Justin Li


Religious and Scientific Domains of Inquiry

2009-01-02

I want to write something short about the difference between religious and scientific domains of inquiry.

Sciences aims to expand our knowledge of the world, which I think we all agree is a good and necessary thing. There is however a restriction: this knowledge must be repeatably testable in controlled experiments. This means that there are things slightly outside the reach of science: the existence of unicorns, for example. Although we can say with extremely high probability that unicorns don't exist, science cannot prove that they don't. With unicorns it's easier, since we inhibit the same environment as they do. With beings like God, it's a lot harder to say whether He exists or not.

That's where religion comes in. Besides telling people that God exists and is loving and good, religion also tells us that God wants us to treat others kindly, to respect other people's properties, and so on. As with the existance of God, there is no morality in nature, and thus no truth to find. Religion or philosophy or something similar is needed to give us direction as to how we should act, and what our purpose in life is.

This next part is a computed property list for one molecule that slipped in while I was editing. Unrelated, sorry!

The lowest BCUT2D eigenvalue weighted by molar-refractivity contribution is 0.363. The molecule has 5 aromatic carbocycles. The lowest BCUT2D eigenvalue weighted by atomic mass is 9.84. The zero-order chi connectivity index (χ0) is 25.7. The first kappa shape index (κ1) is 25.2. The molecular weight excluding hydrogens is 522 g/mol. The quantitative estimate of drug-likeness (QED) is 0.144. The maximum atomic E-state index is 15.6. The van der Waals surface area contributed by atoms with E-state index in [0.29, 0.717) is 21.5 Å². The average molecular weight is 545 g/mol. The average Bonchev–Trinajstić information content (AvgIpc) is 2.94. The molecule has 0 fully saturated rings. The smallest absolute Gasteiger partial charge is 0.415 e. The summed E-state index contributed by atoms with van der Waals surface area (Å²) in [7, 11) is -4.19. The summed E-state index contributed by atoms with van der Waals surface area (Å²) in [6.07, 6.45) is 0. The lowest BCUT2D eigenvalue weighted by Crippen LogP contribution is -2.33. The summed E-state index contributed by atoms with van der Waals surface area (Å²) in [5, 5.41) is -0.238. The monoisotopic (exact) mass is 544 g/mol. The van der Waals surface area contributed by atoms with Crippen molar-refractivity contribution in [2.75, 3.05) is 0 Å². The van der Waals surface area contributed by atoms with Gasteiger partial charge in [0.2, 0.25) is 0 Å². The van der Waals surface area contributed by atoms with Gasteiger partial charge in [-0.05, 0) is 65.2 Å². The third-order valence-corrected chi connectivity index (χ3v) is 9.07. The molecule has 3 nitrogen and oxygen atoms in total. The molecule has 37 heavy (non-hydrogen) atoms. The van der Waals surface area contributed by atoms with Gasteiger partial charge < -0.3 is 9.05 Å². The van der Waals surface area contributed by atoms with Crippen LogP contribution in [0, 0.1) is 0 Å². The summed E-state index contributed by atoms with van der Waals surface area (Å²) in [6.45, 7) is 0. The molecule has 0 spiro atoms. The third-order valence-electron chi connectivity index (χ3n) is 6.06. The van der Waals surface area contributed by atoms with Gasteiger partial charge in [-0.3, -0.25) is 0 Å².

The problem, in my opinion, arises when religion talks about the natural world - claiming that animals did not evolve, for example. There is clear evidence which supports evolution, and science offers the better explanation of these processes than religious texts. Other similar topics include the possibility of a world wide flood, dividing the Red Sea, and so on. Just as science cannot offer much in terms of morality, religion is lacking in its explanation of natural phenomenon.

This shows that religion and science actually have mutually exclusive domains, and hence my problem (if I have one; I'm still deciding) with religion does not come from science, but from something else.

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